EV Bikes

Himiway Cobra Pro review, 2023

Our range test is a method of evaluating battery performance, but also allows us to get an idea of ​​the efficiency of a bike’s motor/battery pairing. In addition, we receive a series of real distance measurements that we can compare with the manufacturer’s information. We briefly describe how we carry out this test in the graphic above.

Previously, I expressed our skepticism about Himiway’s claims that the Cobra Pro could travel 60-80 miles on a single charge. That was largely due to the bike’s 1000W motor (which we assumed was a power-hungry beast), its significant weight (an 88-pound frame is not uncommon, but it’s still a lot of bike, that the motor can move, in addition to a driver) and the fact that it uses the same battery as the standard Cobra – a fully integrated 48V 20Ah (or 960Wh) battery with Samsung/LG cells.

Regarding Himiway’s advertised range, I was pleased to learn that they conducted their own range test on the Cobra Pro under thoroughly documented conditions. According to our contact, the test was carried out on a flat road, with light wind, a temperature of around 30°C, a driver weighing around 50kg and a speed of around 24km/h.

In our testing, the Cobra Pro managed to live up to Himiway’s claims, although there are some caveats to consider based on our data. Taking into account the motorcycle’s two modes, we conducted range tests at the two extreme ends of the spectrum – with maximum assistance in Sport mode / PAS 5 and with minimum assistance in Eco mode / PAS 1. These tests were also carried out primarily on asphalt multi-way routes. Use paths with a speed limit of 20 miles per hour. Therefore, we have reduced the Cobra Pro’s top speed to comply with this regulation. The range data may have been different in the bike’s default settings. Again, with its 1000W motor, this bike is intended for off-road use, so our testing environment will likely be different from the areas where consumers will use it.

With maximum assistance we achieved a range of about 42.5 miles and with minimum assistance we achieved just over 64 miles. That was impressive, but there are a few other considerations to take into account here.

The Cobra Pro’s battery capacity is admittedly gigantic – if you look at the previous e-bikes we’ve tested, it’s among the highest we’ve ever seen without getting into dual battery territory. It also features unique technology about which Himiway has provided some detailed technical information. Without getting lost in the weeds, just know that the cells that make up the Cobra Pro’s battery are larger in both diameter and length than standard cells, giving them a significantly higher capacity. Their chemical composition also allows them to have up to 20% higher energy density than standard cells, allowing for a smaller battery but greater capacity.

Of course, the Cobra Pro’s high-capacity battery powers the aforementioned Bafang 1000W motor. This motor is likely to do wonders in increasing the efficiency (and therefore range) of the bike, as it is a mid-drive motor and not a hub motor. Because of their positioning in the bottom bracket, mid-engines naturally share the work required to move a bike with its rider. This means that less energy has to be drawn from the battery, meaning it lasts longer – and the bike can be moved a greater distance before the battery runs out. Although the Cobra Pro’s motor is extremely powerful, it provides a more efficient connection to the battery than the standard Cobra.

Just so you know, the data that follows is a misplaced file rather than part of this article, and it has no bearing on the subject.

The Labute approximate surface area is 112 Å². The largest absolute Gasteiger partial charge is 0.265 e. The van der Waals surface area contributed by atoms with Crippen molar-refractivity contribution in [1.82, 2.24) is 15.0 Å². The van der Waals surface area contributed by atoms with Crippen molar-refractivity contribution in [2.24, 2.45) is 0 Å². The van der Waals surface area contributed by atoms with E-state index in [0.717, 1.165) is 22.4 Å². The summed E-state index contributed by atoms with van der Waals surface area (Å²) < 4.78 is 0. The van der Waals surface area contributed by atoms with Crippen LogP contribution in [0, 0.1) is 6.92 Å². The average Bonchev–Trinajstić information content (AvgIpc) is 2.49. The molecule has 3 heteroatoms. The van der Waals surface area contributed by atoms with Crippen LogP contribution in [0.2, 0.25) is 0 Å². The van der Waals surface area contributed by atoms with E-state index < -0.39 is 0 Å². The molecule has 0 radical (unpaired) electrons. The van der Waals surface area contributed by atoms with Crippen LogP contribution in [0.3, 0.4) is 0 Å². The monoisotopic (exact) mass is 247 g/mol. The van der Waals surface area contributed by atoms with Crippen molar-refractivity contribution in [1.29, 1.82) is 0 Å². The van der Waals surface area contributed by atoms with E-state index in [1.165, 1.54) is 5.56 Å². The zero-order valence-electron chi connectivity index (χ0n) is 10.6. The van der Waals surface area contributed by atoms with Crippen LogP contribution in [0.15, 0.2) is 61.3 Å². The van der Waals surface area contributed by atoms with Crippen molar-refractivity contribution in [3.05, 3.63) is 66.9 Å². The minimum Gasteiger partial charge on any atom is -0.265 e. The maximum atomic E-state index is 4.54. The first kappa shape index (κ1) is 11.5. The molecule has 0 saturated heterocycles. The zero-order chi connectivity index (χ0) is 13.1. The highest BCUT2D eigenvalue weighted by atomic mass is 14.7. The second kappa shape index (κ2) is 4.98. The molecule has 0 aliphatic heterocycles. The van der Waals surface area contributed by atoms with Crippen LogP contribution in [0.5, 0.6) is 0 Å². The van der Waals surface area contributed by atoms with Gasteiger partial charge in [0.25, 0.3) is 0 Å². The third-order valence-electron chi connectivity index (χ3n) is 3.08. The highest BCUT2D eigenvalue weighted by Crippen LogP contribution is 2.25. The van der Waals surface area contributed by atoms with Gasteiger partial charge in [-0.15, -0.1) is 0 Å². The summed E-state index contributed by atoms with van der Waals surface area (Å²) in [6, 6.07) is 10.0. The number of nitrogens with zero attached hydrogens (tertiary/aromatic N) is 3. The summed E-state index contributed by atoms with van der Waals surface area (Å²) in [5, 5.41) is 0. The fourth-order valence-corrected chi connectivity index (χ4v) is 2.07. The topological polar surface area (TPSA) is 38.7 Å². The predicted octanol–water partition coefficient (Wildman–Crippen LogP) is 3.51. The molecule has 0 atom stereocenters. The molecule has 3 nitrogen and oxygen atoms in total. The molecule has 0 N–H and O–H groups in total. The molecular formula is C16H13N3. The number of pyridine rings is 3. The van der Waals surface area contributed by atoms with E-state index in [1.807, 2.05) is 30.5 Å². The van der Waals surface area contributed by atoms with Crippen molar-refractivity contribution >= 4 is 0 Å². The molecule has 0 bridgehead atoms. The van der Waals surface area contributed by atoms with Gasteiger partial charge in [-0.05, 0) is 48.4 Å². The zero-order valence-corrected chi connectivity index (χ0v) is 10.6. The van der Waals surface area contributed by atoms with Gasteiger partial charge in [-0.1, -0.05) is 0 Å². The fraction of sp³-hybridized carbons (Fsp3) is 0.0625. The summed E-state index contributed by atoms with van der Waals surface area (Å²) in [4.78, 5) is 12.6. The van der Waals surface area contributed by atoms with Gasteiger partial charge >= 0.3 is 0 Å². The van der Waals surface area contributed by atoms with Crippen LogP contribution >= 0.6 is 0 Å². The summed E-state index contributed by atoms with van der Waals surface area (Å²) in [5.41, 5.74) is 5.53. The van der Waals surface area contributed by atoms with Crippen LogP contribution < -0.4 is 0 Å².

This is a good time to address a feature of the Cobra Pro’s engine that likely skewed our test results somewhat. During our Sport Mode/PAS 5 range test, we noticed that engine power decreased significantly after just about 21 miles when the battery reached 25%. At this point the display only showed about 375W of engine power and climbing hills suddenly became much more difficult. Even though we felt this unusual drop, we went ahead and completed our range test. We later contacted Himiway to find out what happened.

We learned that the Bafang motor has an overheat protection feature that limits torque output when activated. This is activated when the motor overheats because it is working too hard and drawing a lot of current from the battery. The fact that the engine has this feature is excellent – it prevents the engine from heating up to the point where it becomes damaged and/or fails – even if this causes our maximum PAS distance to increase by a few miles extended.

This feature appears to encourage full use of all of the Cobra Pro’s settings to adapt to the environment. Considering how functional the bike is even in lower PAS settings on rough terrain, it seems best to leave the setting at a low to medium level most of the time. Increasing the power level to a high PAS setting only when really needed and reducing it again when not should help prevent the engine from overheating.

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